Congestion pricing for the Twin Cities metropolitan area
Herbert Mohring, David Anderson
Report no. None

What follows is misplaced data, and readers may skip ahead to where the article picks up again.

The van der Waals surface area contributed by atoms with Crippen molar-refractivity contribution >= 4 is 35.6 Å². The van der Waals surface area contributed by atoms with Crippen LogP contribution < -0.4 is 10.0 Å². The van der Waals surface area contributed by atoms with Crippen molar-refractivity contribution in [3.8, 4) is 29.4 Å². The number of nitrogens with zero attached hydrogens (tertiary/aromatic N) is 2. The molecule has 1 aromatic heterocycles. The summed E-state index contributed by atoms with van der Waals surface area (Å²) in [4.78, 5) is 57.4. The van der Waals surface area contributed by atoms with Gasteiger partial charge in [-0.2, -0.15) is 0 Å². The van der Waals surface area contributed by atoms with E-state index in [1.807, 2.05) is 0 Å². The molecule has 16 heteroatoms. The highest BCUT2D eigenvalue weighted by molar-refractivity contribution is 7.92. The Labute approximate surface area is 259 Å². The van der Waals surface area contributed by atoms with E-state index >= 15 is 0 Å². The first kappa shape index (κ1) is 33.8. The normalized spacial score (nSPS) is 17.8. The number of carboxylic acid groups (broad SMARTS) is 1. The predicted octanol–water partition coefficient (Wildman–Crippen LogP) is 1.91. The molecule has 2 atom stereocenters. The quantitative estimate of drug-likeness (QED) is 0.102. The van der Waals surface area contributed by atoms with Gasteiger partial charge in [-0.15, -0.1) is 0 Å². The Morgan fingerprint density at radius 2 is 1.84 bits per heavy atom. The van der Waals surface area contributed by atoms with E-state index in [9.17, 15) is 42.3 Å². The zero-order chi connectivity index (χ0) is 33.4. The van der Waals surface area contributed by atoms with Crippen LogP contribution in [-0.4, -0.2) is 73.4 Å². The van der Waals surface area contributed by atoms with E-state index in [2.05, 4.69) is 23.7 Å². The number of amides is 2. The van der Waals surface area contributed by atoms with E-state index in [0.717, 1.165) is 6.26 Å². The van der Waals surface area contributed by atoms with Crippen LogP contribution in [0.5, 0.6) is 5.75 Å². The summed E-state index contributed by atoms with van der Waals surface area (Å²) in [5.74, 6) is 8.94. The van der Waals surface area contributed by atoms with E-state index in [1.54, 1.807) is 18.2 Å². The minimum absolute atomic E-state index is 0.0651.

"Congestion pricing" is the "something" that many economists favor to solve the urban traffic problem. The conceptual underpinnings of this solution are straightforward: Automobile operators not only experience road congestion, they also contribute to it. The "marginal costs" of their trips - the value of the resources that would be saved if these trips were not made - include not just the time and vehicle-operating costs they experience directly but also the costs they cause by contributing to the congestion that slows each other down - a cost that few consider in deciding when, where, and by what mode to travel. Maximizing the value of what society's resources produce in a market economy requires commodity prices to equal their marginal costs. The portion of the marginal cost of a road trip reflecting the cost it imposes on other travelers can be very large.